Use "mask.img" that you can find in your analysis directory and simply add zeros for the time periods that are not of interest:
img = spm_vol('mask.img');   %Read the volume
imgd = spm_read_vols(img);    %Get the data for the volume (should be 0s and 1s since this is a mask)
imgd(:,:, [1:149 201:299 401:end]) = 0; % Change to zero all the voxels that are outside my windows of interest, in this case the windows of interest are the samples 150:200 and 300:400 (corresponding to peristimulus times 200-300ms and 500-700ms, if the data are downsampled to 500Hz and there is a 100ms baseline period)
img.fname = 'mask_200-300_500-700ms.img' % If you want to save the mask with a different name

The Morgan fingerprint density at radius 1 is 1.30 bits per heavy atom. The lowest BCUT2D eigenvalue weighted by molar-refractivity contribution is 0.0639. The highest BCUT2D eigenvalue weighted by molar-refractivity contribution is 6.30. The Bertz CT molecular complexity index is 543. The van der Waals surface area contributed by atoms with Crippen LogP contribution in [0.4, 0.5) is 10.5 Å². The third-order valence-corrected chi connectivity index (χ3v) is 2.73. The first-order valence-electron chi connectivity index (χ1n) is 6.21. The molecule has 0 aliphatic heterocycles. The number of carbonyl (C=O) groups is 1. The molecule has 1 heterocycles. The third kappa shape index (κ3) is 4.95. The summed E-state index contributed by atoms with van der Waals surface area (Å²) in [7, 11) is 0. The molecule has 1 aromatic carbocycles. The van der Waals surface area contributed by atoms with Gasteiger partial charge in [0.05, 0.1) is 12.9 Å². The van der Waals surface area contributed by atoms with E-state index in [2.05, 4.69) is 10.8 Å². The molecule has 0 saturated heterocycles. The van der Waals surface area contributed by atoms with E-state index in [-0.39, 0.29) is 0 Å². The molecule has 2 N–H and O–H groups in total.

spm_write_vol(img, imgd)

Note that the 'ns' toolbox (see above) is not automatically invoked by SPM when small-volume correction is used. This means that you won't see significance values for clusters with SVC, and you can't correct for extent. Marina has suggested the following procedure to get your cluster information back:

Change line 146 in script spm_VOI.m and point to the toolbox, i.e. replace:
TabDat    = spm_list('List',xSPM,hReg,Num,Dis,str);
TabDat    = spm_list_nS('List',spm_vol('RPV.img'), xSPM, hReg, Num,Dis,str);
Once you save this script (with the same name), make sure it is in your matlab path and over the spm path (so that when you click SVC, it will use this script vs the other).

A note on Gradiometer RMS